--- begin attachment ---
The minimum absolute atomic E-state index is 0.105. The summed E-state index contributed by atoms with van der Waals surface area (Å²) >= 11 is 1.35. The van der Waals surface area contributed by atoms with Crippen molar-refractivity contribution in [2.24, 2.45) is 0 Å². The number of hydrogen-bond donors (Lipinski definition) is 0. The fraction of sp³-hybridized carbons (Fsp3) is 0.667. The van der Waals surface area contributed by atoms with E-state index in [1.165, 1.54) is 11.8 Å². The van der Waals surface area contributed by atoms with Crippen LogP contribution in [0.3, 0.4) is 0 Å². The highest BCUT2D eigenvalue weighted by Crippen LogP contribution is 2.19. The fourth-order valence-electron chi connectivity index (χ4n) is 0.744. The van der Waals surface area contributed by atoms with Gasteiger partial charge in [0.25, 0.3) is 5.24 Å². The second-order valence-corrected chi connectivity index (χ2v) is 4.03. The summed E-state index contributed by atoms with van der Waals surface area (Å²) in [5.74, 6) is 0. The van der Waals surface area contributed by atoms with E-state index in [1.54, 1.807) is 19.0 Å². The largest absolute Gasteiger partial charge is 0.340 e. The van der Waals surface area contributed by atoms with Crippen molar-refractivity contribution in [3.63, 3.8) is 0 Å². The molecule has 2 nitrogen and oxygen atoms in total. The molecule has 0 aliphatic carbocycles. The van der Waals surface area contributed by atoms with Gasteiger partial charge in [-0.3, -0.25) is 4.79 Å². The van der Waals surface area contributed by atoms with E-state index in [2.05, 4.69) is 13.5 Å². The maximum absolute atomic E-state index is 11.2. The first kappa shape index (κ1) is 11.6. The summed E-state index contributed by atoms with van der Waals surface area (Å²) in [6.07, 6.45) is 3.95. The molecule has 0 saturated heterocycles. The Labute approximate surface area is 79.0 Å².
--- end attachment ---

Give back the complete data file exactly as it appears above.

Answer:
The minimum absolute atomic E-state index is 0.105. The summed E-state index contributed by atoms with van der Waals surface area (Å²) >= 11 is 1.35. The van der Waals surface area contributed by atoms with Crippen molar-refractivity contribution in [2.24, 2.45) is 0 Å². The number of hydrogen-bond donors (Lipinski definition) is 0. The fraction of sp³-hybridized carbons (Fsp3) is 0.667. The van der Waals surface area contributed by atoms with E-state index in [1.165, 1.54) is 11.8 Å². The van der Waals surface area contributed by atoms with Crippen LogP contribution in [0.3, 0.4) is 0 Å². The highest BCUT2D eigenvalue weighted by Crippen LogP contribution is 2.19. The fourth-order valence-electron chi connectivity index (χ4n) is 0.744. The van der Waals surface area contributed by atoms with Gasteiger partial charge in [0.25, 0.3) is 5.24 Å². The second-order valence-corrected chi connectivity index (χ2v) is 4.03. The summed E-state index contributed by atoms with van der Waals surface area (Å²) in [5.74, 6) is 0. The van der Waals surface area contributed by atoms with E-state index in [1.54, 1.807) is 19.0 Å². The largest absolute Gasteiger partial charge is 0.340 e. The van der Waals surface area contributed by atoms with Crippen molar-refractivity contribution in [3.63, 3.8) is 0 Å². The molecule has 2 nitrogen and oxygen atoms in total. The molecule has 0 aliphatic carbocycles. The van der Waals surface area contributed by atoms with Gasteiger partial charge in [-0.3, -0.25) is 4.79 Å². The van der Waals surface area contributed by atoms with E-state index in [2.05, 4.69) is 13.5 Å². The maximum absolute atomic E-state index is 11.2. The first kappa shape index (κ1) is 11.6. The summed E-state index contributed by atoms with van der Waals surface area (Å²) in [6.07, 6.45) is 3.95. The molecule has 0 saturated heterocycles. The Labute approximate surface area is 79.0 Å².